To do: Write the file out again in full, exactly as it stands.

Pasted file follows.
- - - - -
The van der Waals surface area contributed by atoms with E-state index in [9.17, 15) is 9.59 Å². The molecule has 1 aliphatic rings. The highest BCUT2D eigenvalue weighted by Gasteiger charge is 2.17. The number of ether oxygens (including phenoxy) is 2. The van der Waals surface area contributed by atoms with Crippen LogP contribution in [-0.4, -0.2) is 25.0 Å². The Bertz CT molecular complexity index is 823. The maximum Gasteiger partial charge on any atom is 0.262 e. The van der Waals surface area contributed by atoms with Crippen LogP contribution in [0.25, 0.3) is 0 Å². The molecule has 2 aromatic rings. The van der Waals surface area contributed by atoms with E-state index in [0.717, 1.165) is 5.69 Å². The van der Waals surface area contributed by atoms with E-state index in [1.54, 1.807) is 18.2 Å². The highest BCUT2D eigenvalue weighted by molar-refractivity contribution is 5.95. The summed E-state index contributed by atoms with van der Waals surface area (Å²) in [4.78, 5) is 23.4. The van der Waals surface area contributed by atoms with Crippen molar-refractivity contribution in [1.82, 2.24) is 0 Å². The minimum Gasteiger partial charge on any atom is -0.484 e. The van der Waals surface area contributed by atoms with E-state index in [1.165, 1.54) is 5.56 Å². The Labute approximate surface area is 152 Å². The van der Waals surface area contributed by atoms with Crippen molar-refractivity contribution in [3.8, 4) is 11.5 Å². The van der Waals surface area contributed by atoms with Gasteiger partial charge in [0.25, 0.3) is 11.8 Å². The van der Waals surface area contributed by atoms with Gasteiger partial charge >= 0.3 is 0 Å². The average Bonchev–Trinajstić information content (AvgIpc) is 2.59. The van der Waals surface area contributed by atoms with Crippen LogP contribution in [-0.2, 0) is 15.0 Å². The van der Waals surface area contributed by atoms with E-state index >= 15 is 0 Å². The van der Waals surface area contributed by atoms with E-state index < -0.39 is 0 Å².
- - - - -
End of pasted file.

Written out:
The van der Waals surface area contributed by atoms with E-state index in [9.17, 15) is 9.59 Å². The molecule has 1 aliphatic rings. The highest BCUT2D eigenvalue weighted by Gasteiger charge is 2.17. The number of ether oxygens (including phenoxy) is 2. The van der Waals surface area contributed by atoms with Crippen LogP contribution in [-0.4, -0.2) is 25.0 Å². The Bertz CT molecular complexity index is 823. The maximum Gasteiger partial charge on any atom is 0.262 e. The van der Waals surface area contributed by atoms with Crippen LogP contribution in [0.25, 0.3) is 0 Å². The molecule has 2 aromatic rings. The van der Waals surface area contributed by atoms with E-state index in [0.717, 1.165) is 5.69 Å². The van der Waals surface area contributed by atoms with E-state index in [1.54, 1.807) is 18.2 Å². The highest BCUT2D eigenvalue weighted by molar-refractivity contribution is 5.95. The summed E-state index contributed by atoms with van der Waals surface area (Å²) in [4.78, 5) is 23.4. The van der Waals surface area contributed by atoms with Crippen molar-refractivity contribution in [1.82, 2.24) is 0 Å². The minimum Gasteiger partial charge on any atom is -0.484 e. The van der Waals surface area contributed by atoms with E-state index in [1.165, 1.54) is 5.56 Å². The Labute approximate surface area is 152 Å². The van der Waals surface area contributed by atoms with Crippen molar-refractivity contribution in [3.8, 4) is 11.5 Å². The van der Waals surface area contributed by atoms with Gasteiger partial charge in [0.25, 0.3) is 11.8 Å². The van der Waals surface area contributed by atoms with Gasteiger partial charge >= 0.3 is 0 Å². The average Bonchev–Trinajstić information content (AvgIpc) is 2.59. The van der Waals surface area contributed by atoms with Crippen LogP contribution in [-0.2, 0) is 15.0 Å². The van der Waals surface area contributed by atoms with E-state index >= 15 is 0 Å². The van der Waals surface area contributed by atoms with E-state index < -0.39 is 0 Å².